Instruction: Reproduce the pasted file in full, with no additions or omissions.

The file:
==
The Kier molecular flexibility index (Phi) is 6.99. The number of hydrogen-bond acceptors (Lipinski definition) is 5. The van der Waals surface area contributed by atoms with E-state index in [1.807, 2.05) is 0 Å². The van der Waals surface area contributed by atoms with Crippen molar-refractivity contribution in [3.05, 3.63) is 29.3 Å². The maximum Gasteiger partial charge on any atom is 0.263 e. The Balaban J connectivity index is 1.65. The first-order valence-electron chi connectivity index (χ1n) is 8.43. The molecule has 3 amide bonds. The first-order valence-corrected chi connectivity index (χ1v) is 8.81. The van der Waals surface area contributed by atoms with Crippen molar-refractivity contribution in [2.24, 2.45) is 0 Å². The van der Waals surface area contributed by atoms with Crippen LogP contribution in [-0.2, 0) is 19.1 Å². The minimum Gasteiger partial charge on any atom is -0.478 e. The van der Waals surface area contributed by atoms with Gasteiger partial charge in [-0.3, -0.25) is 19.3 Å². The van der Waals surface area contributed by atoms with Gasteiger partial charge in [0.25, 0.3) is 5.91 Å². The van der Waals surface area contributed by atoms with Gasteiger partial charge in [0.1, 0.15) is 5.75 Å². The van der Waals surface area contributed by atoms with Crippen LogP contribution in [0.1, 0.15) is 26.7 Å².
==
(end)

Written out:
The Kier molecular flexibility index (Phi) is 6.99. The number of hydrogen-bond acceptors (Lipinski definition) is 5. The van der Waals surface area contributed by atoms with E-state index in [1.807, 2.05) is 0 Å². The van der Waals surface area contributed by atoms with Crippen molar-refractivity contribution in [3.05, 3.63) is 29.3 Å². The maximum Gasteiger partial charge on any atom is 0.263 e. The Balaban J connectivity index is 1.65. The first-order valence-electron chi connectivity index (χ1n) is 8.43. The molecule has 3 amide bonds. The first-order valence-corrected chi connectivity index (χ1v) is 8.81. The van der Waals surface area contributed by atoms with Crippen molar-refractivity contribution in [2.24, 2.45) is 0 Å². The van der Waals surface area contributed by atoms with Crippen LogP contribution in [-0.2, 0) is 19.1 Å². The minimum Gasteiger partial charge on any atom is -0.478 e. The van der Waals surface area contributed by atoms with Gasteiger partial charge in [-0.3, -0.25) is 19.3 Å². The van der Waals surface area contributed by atoms with Gasteiger partial charge in [0.25, 0.3) is 5.91 Å². The van der Waals surface area contributed by atoms with Gasteiger partial charge in [0.1, 0.15) is 5.75 Å². The van der Waals surface area contributed by atoms with Crippen LogP contribution in [0.1, 0.15) is 26.7 Å².